Menu JTA Search

Bbw Votes to Retain Separate Status, Despite a Warning from B’nai B’rith

The family feud between the world’s largest Jewish organization and its women’s affiliate entered its second phase this week, with B’nai B’rith Women voting to reaffirm its separate legal status.

It is now up to B’nai B’rith International to decide whether it will live up to its Dec. 3 ultimatum that such a decision would end the 92-year-old relationship between the two historically affiliated national Jewish organizations.

“The ball is in their court,” BBW President Hyla Lipsky said in a statement issued Monday. “Our board has stood firm in showing that it will not change the governing structure of our organization, just because B’nai B’rith International has changed its mind about how it wants to operate.”

BBI’s president, Seymour Reich, issued a statement in response, saying, “The goal of the B’nai B’rith Women’s leadership is clear: They want B’nai B’rith Women to become a separate and autonomous organization, while making it appear that it has been expelled from B’nai B’rith. That is not the case.”

Longstanding tensions between the two groups over their relationship worsened on Dec. 3, when BBI adopted a resolution giving the women’s group 14 days to rescind an October 1988 resolution that declared BBW a “separate, independent, autonomous organization.”

According to Reich, it was a constitutional issue. “The women’s leadership ultimately decided that they did not wish to follow the general precepts of B’nai B’rith,” he said in a Dec. 7 statement on the issue.

A HOSTILE TAKEOVER?

Reich specifically was referring to Section 15 of the B’nai B’rith constitution, which states that BBW’s “laws, rules, regulations and policies” are “subject to the approval of B’nai B’rith International or its board of governors.”

“We all live in a society of laws,” he continued. “If those laws are bad , out-of-date or ill conceived, we change them; we don’t simply state that they do not apply to us.”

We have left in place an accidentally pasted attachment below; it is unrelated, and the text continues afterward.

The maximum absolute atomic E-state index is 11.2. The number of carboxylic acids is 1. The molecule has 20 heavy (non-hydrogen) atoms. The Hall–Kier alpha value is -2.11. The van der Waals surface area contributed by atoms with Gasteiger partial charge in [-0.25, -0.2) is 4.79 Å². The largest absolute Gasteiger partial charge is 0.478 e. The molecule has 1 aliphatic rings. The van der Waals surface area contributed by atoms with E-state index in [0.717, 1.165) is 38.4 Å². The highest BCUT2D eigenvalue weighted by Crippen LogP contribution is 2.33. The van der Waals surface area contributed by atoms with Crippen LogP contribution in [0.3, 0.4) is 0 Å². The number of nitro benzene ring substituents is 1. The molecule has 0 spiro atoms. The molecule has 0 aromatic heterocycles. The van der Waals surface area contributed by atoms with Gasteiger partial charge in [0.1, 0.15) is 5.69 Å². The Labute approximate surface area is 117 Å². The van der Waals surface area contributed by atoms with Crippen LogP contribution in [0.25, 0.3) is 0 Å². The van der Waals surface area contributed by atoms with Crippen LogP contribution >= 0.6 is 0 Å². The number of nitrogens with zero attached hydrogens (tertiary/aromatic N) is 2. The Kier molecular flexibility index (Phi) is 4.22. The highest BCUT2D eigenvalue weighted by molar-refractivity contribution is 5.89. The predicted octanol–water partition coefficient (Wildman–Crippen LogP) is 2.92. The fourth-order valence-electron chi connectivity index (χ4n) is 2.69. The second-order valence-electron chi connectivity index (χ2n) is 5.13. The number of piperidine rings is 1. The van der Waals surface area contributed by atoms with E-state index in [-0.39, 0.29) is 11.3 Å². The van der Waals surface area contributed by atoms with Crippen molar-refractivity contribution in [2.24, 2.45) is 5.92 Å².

But according to Elaine Binder, executive director of BBW, it is more than just a constitutional matter. “We feel that we cannot maintain a relationship under the gun of an outmoded element of the constitution. There’s always room for constitutional change,” she said in an interview.

Binder feels that BBI, under the guise of a constitutional formality, is precipitating a hostile takeover of the 120,000-member women’s group in an effort to bolster its flagging membership and revenues.

“There is no question that they have precipitated this,” said Binder. “They are trying to create a situation in which they could get a good shot at our members. They have already written to our members.”

BBI, on the other hand, sees the situation more as a matter of inflated egos and unrepresentative leadership. “No weighty issues are involved, political or otherwise,” Reich said in the statement he issued Monday.

“Instead, we have a small group of individuals — the B’nai B’rith Women’s executive board — engaged in an effort to form their own organization apart from B’nai B’rith.”

“We believe that the women’s leadership’s decision to leave B’nai B’rith does not reflect the views of the grass-roots membership of B’nai B’rith Women,” he said.

LEGAL ACTION POSSIBLE

As the stalemate between the two groups continues, it remains unclear whether or not BBW can continue to hold the B’nai B’rith name as an independent women’s organization.

“Absolutely,” answered Lipsky, when asked that question in an interview Tuesday. “That’s our name, and we have a right to that name.

“We want to retain an affiliation with BBI, and we believe that people of good will should always be willing to negotiate,” she said. “But we will do everything to protect our integrity and our name.”

Does that mean a possible court battle? “It doesn’t necessarily mean court,” said Binder of BBW, “but it might.”

“We understand that such a separation could hurt both organizations,” said Lipsky, reaffirming her desire to negotiate a settlement. “But do I feel that BBW is strong enough to go it alone? The answer is yes.”

BBI seems to agree. Although it refused to commit to the possibility of a court battle, Reich’s concluding statement suggested that separation was imminent:

“We regret the course chosen by the B’nai B’rith Women leadership. We wish them well in their new organization,” he said.

NEXT STORY